Wednesday, January 31, 2018

`To Dispel What Moves You Overmuch'

To talk shop with a young writer is to be reminded how peculiar a job we have chosen. By definition it calls for solitude, the more the better. And yet I learned to write in a disciplined fashion in a newsroom, a noisy, argumentative place haunted by editors. My office, in comparison, is a monkish sanctuary. We can’t be “Isolatoes,” as Melville called the crew of the Pequod, each “living on a separate continent of his own.” Our job calls for a merging of opposite impulses – solitude and company, relaxed openness and discipline, confidence and self-skepticism. The young writer I met with seems on her way to such a fruitful balance. She sweats every syllable and gets the job done. Her temperament is cool and assessing. She seems not overly impressed with herself but knows she’s good. I went her a copy of Yvor Winters’ “To a Young Writer,” which concludes:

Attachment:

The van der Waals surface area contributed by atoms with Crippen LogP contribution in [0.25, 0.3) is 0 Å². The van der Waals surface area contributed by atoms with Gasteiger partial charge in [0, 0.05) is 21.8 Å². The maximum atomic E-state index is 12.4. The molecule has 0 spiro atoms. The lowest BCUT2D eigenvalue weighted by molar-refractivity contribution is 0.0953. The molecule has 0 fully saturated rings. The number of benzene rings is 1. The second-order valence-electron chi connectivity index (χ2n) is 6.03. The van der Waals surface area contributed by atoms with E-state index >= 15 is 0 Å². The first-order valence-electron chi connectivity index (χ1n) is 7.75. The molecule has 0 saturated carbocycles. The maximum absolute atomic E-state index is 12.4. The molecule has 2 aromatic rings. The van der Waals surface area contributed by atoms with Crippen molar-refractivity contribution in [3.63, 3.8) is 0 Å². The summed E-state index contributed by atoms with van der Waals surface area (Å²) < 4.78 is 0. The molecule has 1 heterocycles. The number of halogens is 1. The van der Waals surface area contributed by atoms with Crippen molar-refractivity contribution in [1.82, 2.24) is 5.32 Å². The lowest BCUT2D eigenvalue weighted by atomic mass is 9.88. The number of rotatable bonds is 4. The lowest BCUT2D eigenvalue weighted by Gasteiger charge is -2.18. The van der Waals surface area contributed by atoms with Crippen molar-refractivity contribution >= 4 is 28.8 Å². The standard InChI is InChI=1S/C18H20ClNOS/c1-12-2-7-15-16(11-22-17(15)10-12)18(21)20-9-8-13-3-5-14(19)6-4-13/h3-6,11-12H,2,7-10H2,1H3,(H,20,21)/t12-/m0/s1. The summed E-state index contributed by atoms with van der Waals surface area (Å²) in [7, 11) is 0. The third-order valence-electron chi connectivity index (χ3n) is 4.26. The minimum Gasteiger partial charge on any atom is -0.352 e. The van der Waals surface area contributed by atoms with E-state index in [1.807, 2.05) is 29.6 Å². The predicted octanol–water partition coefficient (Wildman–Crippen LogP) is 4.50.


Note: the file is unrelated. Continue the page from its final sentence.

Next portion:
“Write little; do it well.
Your knowledge will be such,
At last, as to dispel
What moves you overmuch.”

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